| 30 November 2022, Wednesday |

Lebanon makes little progress in the OBS report

Lebanon achieved a slight progress by three degrees in the biennial Open Budget Survey report, as it obtained a score of 9/100 on the scale of this global classification’s indicator of budget transparency, which relates to the public’s access to information about the public budget, after it had achieved a score of 6/ 100 and before that in 2017, on 3/100. This increase, according to the survey report, is due to “providing timely information online about the approved budget,” by publishing it on the Ministry of Finance website.

The survey report issued by the International Budget Partnership (IBP) for Lebanon recommended a number of steps to enhance budget transparency, including “the timely publication of the draft budget law prepared by the executive authority online, and the timely issuance and publication of the preliminary budget statement, semi-annual review and audit report on the Internet. “.

The Basil Fleihan Institute considered in a statement that “more steps are required that contribute to raising the degree of budget transparency, and allow all citizens, without discrimination, to access information related to it in a timely manner, allowing them to participate in the public debate about it, and in the process of accountability and accountability.” .

He recalled that, for his part, he “contributed to providing better transparency” by issuing annually the “Citizen and Citizen Budget” guide in cooperation with the Directorate of Budget and Expenditure Control in the Ministry of Finance, which allowed for improving Lebanon’s classification in 2019″.

And he stressed that he “constantly publishes this simplified version of the budget to facilitate understanding the complex information related to the budget and public finance and to make it accessible to all citizens.”

He pointed out that “the right of access to financial information is, according to the most important international organizations, a prerequisite for enabling citizens to evaluate the performance of their governments in terms of determining tax policies, debt decisions, the direction of spending public money and mechanisms for setting priorities.” Therefore, he made the citizen’s budget available electronically on an interactive platform available to everyone.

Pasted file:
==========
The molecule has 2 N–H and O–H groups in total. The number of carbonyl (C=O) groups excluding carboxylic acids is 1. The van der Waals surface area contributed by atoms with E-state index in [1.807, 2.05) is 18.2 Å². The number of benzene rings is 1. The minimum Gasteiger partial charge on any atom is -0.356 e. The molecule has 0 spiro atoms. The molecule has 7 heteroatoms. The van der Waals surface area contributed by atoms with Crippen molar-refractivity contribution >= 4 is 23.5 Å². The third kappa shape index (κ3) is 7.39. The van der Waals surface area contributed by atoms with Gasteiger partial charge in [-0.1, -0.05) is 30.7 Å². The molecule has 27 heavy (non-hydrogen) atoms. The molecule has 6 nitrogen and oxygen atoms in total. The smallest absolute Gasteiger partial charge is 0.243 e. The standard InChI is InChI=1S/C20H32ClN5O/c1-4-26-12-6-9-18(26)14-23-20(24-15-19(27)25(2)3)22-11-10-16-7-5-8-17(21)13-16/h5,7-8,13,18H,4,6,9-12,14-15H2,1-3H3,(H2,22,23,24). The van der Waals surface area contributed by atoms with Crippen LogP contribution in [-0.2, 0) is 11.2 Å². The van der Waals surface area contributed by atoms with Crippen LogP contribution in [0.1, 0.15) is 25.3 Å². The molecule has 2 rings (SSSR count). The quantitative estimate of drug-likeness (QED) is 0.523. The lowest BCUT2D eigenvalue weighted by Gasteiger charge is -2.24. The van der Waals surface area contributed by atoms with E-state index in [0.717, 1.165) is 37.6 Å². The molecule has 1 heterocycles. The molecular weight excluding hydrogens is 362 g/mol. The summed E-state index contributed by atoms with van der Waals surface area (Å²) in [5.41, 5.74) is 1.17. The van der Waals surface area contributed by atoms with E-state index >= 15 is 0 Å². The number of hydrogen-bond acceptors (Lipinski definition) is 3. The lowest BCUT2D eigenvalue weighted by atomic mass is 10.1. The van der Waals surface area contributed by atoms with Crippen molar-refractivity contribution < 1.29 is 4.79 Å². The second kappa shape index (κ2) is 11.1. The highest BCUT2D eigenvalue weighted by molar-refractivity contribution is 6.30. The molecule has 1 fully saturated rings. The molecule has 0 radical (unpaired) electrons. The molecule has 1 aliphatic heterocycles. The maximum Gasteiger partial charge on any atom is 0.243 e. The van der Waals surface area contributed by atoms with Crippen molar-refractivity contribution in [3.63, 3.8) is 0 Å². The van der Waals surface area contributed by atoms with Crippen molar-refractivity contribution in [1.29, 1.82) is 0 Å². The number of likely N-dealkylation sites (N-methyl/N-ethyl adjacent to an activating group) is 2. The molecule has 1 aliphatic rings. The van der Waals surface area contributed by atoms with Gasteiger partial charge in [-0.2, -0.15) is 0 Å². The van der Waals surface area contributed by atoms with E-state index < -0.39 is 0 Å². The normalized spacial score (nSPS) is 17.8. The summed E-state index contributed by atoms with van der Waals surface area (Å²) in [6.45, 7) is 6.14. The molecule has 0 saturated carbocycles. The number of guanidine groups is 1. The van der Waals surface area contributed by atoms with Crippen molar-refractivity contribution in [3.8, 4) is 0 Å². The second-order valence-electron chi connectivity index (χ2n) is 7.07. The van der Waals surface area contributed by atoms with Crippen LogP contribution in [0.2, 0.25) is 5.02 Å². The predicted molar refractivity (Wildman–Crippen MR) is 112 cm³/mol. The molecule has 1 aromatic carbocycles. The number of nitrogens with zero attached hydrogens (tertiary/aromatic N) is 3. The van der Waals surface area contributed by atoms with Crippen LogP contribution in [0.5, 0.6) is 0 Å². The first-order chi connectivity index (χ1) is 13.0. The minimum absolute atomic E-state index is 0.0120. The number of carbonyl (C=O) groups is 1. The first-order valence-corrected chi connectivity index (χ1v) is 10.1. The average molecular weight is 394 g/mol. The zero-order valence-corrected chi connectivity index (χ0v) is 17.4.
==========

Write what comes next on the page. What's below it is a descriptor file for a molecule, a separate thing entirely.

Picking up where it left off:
The institute stressed that “there is still a long way to go towards achieving the required level in this field.” Despite the progress made thanks to the issuance of this document, Lebanon still ranks 109th out of 120 countries covered by the survey, and the degree of transparency of its budget is still insufficient because it is far away of 61, a score that indicates that the state publishes enough material to support public debate on the budget. The score achieved by Lebanon is still below the global average of 45/100, and is also considered very low compared to other Arab countries such as Jordan (61/100), Morocco (48/100), Egypt (43/100), Tunisia (42/100) and Saudi Arabia. (23/100), and it was the sixth worst performer in the Middle East.

It should be noted that the Open Budget Survey, conducted for the eighth time, also assesses the degree of public participation in the budget process, the degree of budget oversight and audit, in addition to an assessment of transparency.

  • Sawt Beirut International